• Hiroshige FUJII

[Competition Report] Won Second Place!!: Kırımlı Dr. Aziz Bey International Humanitarian Law Compet

更新日:9月25日

M1 Tomoki YOKOYAMA


I participated in ‘Kırımlı Dr. Aziz Bey International Humanitarian Law Competition and Advanced Summer School’ with Reona FUKUHARA (M1) and Kakeru KIKUCHI (B3) between 30 July and 7 August. We participated in this competition as representatives of Fujii’s Seminar. The Istanbul Center of International Law (ICIL) and the Turkish Red Crescent (Turkish: Türk Kızılay), with the International Committee of the Red Cross as a contributing partner, organized this competition and summer school to promote international humanitarian law (IHL) and to assist us in improving our ability to apply the law by taking it out of the books. About 20 participants who passed the preliminary round gathered from various countries, including Russia, Georgia, Iran, and Turkey. In the first five days, we attended 12 classes and participated in 8 exercise sessions to deepen our knowledge of IHL. Then, in the four-day competition, we got the opportunity to practice what we learned from the classes and the exercises.

We spent tough days during the summer school and the competition. However, we never gave up studying and supporting each other and never lost our goal to improve our understanding of how IHL works in the field and what struggles exist between academic discussion and the actual implementation of IHL. As a result of our hard work, we won second place in the competition!! Here, I would like to share what we learned from this valuable experience, primarily focusing on the ‘interplay between IHL and international human rights law (IHRL)’ and the competition overall.



Advanced Summer School: International Humanitarian Law and International Human Rights Law

In the first five days, participants took 12 classes covering a wide range of dimensions of IHL: (e.g., classification of conflict, the geographical scope of application, protection of cultural property, protection of environment…). All of the classes broadened our perspectives about IHL. Mainly, I was interested in the lecture on ‘interplay between IHL and IHRL,’ taught by Professor Marco Sassoli from the University of Geneva. I want to share one discussion point to be considered here.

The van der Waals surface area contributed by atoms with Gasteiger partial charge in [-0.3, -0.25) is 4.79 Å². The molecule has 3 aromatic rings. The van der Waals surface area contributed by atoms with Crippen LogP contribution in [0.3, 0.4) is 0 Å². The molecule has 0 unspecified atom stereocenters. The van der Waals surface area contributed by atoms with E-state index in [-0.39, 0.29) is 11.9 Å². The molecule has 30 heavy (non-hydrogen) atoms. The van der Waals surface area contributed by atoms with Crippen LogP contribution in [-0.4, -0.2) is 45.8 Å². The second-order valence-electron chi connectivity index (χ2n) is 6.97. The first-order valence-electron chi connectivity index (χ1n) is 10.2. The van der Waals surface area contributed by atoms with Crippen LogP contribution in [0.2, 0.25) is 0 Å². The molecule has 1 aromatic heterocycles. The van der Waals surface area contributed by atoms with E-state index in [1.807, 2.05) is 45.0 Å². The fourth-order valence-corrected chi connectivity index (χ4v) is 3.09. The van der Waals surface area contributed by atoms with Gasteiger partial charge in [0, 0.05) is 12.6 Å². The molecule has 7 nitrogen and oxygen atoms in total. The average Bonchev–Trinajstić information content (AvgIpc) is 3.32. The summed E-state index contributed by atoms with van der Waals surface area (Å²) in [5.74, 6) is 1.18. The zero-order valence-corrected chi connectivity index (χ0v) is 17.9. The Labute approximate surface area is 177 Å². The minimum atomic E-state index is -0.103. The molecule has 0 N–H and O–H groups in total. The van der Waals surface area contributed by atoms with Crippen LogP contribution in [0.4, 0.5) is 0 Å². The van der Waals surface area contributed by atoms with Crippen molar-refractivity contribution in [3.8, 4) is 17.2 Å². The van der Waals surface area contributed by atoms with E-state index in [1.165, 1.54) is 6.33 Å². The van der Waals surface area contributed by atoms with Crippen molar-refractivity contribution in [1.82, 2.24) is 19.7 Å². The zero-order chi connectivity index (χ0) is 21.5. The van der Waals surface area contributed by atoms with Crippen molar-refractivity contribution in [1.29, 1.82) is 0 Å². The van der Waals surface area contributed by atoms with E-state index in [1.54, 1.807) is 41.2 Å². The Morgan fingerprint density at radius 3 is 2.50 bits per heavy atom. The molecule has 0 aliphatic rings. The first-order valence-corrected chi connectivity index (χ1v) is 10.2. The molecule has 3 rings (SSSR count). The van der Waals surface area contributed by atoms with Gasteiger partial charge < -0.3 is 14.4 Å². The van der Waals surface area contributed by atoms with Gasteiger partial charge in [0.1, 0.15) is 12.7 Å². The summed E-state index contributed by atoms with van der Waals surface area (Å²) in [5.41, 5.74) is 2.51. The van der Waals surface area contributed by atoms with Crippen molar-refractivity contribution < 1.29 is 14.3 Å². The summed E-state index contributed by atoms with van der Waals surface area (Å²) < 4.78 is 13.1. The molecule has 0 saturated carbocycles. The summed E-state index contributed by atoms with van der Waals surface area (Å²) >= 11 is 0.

IHL is not the only legal instrument applied to humanitarian problems during armed conflicts, but other branches of international law govern such issues. The application of IHL and IHRL to armed conflicts often discusses the relationship between them. For example, it is questionable how to determine the applicable law when both IHL and IHRL can be applied to a specific situation, but application leads to a different result. One of the most critical issues relating to this problematic relationship between IHL and IHRL is the admissibility of detaining enemies. IHL does not prohibit belligerent parties from detaining enemies until the end of the hostilities. On the other hand, IHRL requires a legal basis for any detention without judicial review by an independent and impartial court, not the obligation under IHL. In addition to these legal issues, we studied some theories to interpret the relationship between IHL and IHRL.

After each class, participants attended exercise sessions. These sessions brought us opportunities to practice for the competition because we were given roles in each session and discussed scenarios related to the previous lectures’ themes. Further, we were able to know each other through these sessions.

Competition

We participated in the competition between 4th and 7th August. We were so nervous before every session because all assigned roles were more difficult than expected. For example, we acted as persons from a company that produces cluster munitions in the weapons law session. Using cluster munitions is prohibited by international law, but we had to sell this weapon at a tender. Although it was challenging for us, we believed what we studied and our practice and never stopped our preparation. The other sessions were so tricky as the weapons law’s session. However, we considered what we learned and our practice. We never stopped our preparation. As a result of our significant effort, our team was selected as a finalist!! When I received this announcement, I felt delighted. At the same time, I heard my heart beating because we became finalists for the first time. The final round was a good experience for us, although our team could not be a champion. We appreciate your choosing us as finalists.

Also, we would like to express great thanks to the teaching assistants who hold the feedback sessions. Thanks to feedback sessions held at the last of each day’s schedules, we made progress day by day. In addition, effective and practical comments by TAs contributed to our improvement. It is not an exaggeration to say that we could not become finalists without help from the TAs.

Before concluding this essay, I would like to say congratulations to Ms. Reona Fukuhara. She was nominated as the best speaker!!

We want to give organizers, instructors, and participants my most profound gratitude of thanks. Also, we are so grateful for the help by Mr. Fujii and members of Fujii’s seminar.